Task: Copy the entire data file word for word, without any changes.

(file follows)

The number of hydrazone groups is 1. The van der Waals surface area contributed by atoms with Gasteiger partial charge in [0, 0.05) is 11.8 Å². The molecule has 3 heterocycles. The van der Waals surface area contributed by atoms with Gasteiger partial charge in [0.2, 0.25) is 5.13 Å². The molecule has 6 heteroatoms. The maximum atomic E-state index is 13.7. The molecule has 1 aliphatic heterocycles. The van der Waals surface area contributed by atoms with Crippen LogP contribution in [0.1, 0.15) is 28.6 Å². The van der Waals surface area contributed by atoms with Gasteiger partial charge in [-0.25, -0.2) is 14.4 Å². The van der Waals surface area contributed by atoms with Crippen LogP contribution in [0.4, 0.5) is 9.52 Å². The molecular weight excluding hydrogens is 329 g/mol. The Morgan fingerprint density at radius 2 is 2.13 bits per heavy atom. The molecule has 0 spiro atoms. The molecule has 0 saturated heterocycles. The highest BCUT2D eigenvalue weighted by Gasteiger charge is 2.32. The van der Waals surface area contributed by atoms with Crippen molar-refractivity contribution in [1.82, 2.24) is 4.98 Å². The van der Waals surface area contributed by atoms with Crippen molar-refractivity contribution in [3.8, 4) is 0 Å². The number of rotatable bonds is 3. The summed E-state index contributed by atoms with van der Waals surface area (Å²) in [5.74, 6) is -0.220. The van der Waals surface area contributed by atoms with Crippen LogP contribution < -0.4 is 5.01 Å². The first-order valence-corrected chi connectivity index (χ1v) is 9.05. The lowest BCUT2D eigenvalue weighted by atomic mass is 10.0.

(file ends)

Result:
The number of hydrazone groups is 1. The van der Waals surface area contributed by atoms with Gasteiger partial charge in [0, 0.05) is 11.8 Å². The molecule has 3 heterocycles. The van der Waals surface area contributed by atoms with Gasteiger partial charge in [0.2, 0.25) is 5.13 Å². The molecule has 6 heteroatoms. The maximum atomic E-state index is 13.7. The molecule has 1 aliphatic heterocycles. The van der Waals surface area contributed by atoms with Crippen LogP contribution in [0.1, 0.15) is 28.6 Å². The van der Waals surface area contributed by atoms with Gasteiger partial charge in [-0.25, -0.2) is 14.4 Å². The van der Waals surface area contributed by atoms with Crippen LogP contribution in [0.4, 0.5) is 9.52 Å². The molecular weight excluding hydrogens is 329 g/mol. The Morgan fingerprint density at radius 2 is 2.13 bits per heavy atom. The molecule has 0 spiro atoms. The molecule has 0 saturated heterocycles. The highest BCUT2D eigenvalue weighted by Gasteiger charge is 2.32. The van der Waals surface area contributed by atoms with Crippen molar-refractivity contribution in [1.82, 2.24) is 4.98 Å². The van der Waals surface area contributed by atoms with Crippen molar-refractivity contribution in [3.8, 4) is 0 Å². The number of rotatable bonds is 3. The summed E-state index contributed by atoms with van der Waals surface area (Å²) in [5.74, 6) is -0.220. The van der Waals surface area contributed by atoms with Crippen LogP contribution < -0.4 is 5.01 Å². The first-order valence-corrected chi connectivity index (χ1v) is 9.05. The lowest BCUT2D eigenvalue weighted by atomic mass is 10.0.